In the year 2000, no one would have believed that in ten years most of us would be getting our daily dose of digital content on small devices that fit in a pocket or purse. Visiting big websites on your PC screen was obviously better than on the tiny window of your Blackberry. But Apple changed the game with a high resolution screen that uses the entire surface of the device–like a mini-TV in your hands. And with today's apps, we can choose and interact with discrete content, without traversing the noise and distraction of big sites with wall-to-wall links and ads. Mobile is a global shift driven by a whole generation raised on video games. Today, if you tell young folks they can get Hinduism Today on the web, they just roll their eyes and ask, "Okay, but do you have it as an app?" (Our answer: We will soon.)

Since the mobile revolution began, millions of apps have been released. Hindu content in this arena is still lean. A search on "Hindu" or "Hinduism" (you need to do separate searches) at [] turns up only 60 apps for iOS and 40 for Android. Along with some very lightweight and questionable apps–such as Hindu Oracle, which "uses the Gods and Goddesses of the Hindu religion for divinatory practice and education," and Hindu Faces, a dating service–we see useful apps, such as Hindu Names for babies and Kids Hindu Puzzles, that will put positive images into the mind of your children. Most of the interesting content for adults are just eBooks repackaged as apps. For just $3.99 read J. Agarwal's I Am Proud To Be A Hindu. The Sterling Book Of Hinduism has an authentic view of Hinduism by renowned political leader and writer, Dr. Karan Singh. You want simple and free? iDivine Hindu offers the daily darshan of your favorite Deity. The list is short, but still worth your time. Check it out.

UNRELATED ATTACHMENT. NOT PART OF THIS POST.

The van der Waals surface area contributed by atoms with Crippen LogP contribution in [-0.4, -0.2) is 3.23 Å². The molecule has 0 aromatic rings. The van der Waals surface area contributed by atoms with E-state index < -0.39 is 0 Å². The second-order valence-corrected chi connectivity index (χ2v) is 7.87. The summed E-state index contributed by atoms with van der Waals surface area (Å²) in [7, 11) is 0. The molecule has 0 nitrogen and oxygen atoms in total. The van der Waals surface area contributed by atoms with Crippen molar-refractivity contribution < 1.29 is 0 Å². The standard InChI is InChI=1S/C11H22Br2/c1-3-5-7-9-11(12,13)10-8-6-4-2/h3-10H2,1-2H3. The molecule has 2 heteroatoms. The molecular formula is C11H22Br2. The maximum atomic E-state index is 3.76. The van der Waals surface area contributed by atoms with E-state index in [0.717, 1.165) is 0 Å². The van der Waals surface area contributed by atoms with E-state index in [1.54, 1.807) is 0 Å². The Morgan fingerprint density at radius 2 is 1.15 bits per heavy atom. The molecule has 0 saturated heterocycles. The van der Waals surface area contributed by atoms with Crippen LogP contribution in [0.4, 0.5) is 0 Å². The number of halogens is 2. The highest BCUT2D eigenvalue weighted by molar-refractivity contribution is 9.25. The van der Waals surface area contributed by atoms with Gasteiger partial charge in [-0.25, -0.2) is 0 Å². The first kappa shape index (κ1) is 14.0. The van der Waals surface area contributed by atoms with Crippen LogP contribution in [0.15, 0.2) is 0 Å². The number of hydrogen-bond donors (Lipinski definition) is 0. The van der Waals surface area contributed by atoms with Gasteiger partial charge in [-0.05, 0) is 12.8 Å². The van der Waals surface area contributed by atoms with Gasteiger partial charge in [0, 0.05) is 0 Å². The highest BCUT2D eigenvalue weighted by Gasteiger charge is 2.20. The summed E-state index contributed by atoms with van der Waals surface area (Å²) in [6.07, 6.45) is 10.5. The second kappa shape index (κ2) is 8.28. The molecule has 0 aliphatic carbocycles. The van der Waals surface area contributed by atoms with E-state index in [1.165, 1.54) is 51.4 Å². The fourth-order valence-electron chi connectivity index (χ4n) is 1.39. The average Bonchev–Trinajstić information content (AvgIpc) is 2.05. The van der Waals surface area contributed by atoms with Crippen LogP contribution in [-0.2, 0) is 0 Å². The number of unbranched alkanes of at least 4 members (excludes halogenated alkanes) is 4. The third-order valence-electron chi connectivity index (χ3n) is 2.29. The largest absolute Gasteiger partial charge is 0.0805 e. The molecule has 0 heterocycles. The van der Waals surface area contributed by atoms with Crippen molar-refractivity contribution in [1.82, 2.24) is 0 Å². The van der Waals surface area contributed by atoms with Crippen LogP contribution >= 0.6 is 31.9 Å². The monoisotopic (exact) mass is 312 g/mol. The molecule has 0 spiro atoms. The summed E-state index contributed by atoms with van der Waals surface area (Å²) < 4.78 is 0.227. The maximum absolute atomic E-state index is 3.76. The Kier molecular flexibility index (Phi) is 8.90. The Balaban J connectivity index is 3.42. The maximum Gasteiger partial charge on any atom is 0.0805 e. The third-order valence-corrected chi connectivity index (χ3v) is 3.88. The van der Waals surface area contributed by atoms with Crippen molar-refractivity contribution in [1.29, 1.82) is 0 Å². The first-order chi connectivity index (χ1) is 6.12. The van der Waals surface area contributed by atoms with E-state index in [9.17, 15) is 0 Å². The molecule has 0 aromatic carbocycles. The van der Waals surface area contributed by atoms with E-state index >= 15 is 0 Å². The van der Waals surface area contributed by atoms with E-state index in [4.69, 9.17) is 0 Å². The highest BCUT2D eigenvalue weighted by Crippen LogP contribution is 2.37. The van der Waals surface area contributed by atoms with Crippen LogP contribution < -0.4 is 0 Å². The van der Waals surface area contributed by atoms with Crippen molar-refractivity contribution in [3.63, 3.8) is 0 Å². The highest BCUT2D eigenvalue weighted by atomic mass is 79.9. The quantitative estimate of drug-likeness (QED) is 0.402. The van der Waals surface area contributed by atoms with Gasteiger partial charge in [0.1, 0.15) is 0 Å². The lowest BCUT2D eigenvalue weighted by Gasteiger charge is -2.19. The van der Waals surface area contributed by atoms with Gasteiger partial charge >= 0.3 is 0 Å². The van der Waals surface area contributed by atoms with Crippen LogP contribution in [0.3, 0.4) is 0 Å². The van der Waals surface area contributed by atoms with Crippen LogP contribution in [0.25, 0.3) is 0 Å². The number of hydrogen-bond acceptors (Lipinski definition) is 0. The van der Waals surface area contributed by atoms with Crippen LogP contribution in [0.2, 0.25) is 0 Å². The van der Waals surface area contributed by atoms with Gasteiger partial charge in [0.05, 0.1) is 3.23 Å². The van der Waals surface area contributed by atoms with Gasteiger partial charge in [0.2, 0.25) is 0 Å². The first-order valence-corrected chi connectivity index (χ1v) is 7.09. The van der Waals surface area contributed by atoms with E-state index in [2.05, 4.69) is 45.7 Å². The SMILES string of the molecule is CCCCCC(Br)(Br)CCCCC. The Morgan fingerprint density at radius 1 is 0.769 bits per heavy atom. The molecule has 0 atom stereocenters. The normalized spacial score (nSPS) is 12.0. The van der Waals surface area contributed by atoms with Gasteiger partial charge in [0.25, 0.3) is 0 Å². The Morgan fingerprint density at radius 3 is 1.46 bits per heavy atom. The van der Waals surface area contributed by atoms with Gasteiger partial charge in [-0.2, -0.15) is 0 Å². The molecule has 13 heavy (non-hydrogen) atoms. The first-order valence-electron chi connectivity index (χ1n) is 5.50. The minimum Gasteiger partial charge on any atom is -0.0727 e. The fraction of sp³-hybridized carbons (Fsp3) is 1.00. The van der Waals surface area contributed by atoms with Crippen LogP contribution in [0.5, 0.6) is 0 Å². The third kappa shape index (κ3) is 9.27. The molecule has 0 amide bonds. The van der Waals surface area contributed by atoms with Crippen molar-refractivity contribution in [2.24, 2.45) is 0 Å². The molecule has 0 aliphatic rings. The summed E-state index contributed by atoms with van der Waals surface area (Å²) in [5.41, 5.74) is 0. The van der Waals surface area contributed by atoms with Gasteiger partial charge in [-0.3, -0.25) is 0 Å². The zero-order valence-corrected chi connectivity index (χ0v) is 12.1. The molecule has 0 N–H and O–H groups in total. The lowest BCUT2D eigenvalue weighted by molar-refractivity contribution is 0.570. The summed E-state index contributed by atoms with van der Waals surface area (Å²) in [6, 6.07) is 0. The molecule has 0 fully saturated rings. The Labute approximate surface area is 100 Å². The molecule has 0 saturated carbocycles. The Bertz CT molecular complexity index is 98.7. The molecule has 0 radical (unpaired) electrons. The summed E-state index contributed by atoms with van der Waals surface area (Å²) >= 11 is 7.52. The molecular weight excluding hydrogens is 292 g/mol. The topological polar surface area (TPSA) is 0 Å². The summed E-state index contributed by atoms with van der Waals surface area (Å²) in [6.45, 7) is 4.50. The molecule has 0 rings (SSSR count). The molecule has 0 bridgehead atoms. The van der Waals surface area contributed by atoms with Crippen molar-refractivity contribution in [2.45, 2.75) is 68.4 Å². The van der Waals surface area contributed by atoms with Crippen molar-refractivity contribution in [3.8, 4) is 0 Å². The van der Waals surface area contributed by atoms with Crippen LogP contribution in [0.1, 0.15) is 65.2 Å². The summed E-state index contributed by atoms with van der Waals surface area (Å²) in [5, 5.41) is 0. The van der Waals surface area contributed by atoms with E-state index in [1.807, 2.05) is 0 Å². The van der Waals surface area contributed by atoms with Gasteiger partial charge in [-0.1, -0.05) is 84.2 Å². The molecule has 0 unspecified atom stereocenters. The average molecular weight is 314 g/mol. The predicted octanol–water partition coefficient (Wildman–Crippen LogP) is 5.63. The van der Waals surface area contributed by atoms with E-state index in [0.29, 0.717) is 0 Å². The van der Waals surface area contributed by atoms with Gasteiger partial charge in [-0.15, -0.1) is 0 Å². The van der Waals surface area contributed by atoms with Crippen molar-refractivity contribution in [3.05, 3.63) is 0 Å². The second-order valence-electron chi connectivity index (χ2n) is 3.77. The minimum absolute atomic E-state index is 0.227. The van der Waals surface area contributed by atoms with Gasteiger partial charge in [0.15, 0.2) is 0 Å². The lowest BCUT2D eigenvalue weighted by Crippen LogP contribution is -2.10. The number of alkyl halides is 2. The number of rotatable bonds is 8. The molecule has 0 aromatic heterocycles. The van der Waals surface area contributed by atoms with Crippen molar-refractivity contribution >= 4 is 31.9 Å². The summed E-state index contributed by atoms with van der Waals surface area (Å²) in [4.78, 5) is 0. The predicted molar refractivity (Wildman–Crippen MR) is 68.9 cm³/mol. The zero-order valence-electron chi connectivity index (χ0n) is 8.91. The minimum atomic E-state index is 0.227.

The British library ( []) in London is among the world's ten largest libraries. Of particular interest to Hindus interested in Indian history are writings from the time of the British Raj. Remote access to the library is a formidable challenge. A Readers Pass requires a researcher's application. But recently BL.UK released a marvelous app, the British Library 19th Century Historical Collection for the iPad. Look for it in iTunes. Get the paid subscription (only $2.99) to access the full content. The app is superbly designed. Books are shown in their original scanned form. It's almost like holding an old manuscript. A search for "Hindu" gets you a short list. If you thirst for a glimpse of India the way it was 200 years ago, many of these books hold marvelous vignettes of those times. Kasi, or Benares, the Holy City of the Hindus, alone is worth the whole app.

Be forewarned. Most authors of these books on Hindus or India were missionaries or British administrators. While sharing intimate views, they do so with the inimitable British Christian arrogance of those times. The fashion of most was to deliver his prose with as much denigration for all things Asian as his pen could muster. As a reader, you will need a strong stomach to tolerate the vitriol while enjoying the background pictures of our holy land. But this experience is educational in itself. If you thought that complaints of British racism in those days are exaggerated or paranoic, you won't after you read from these books.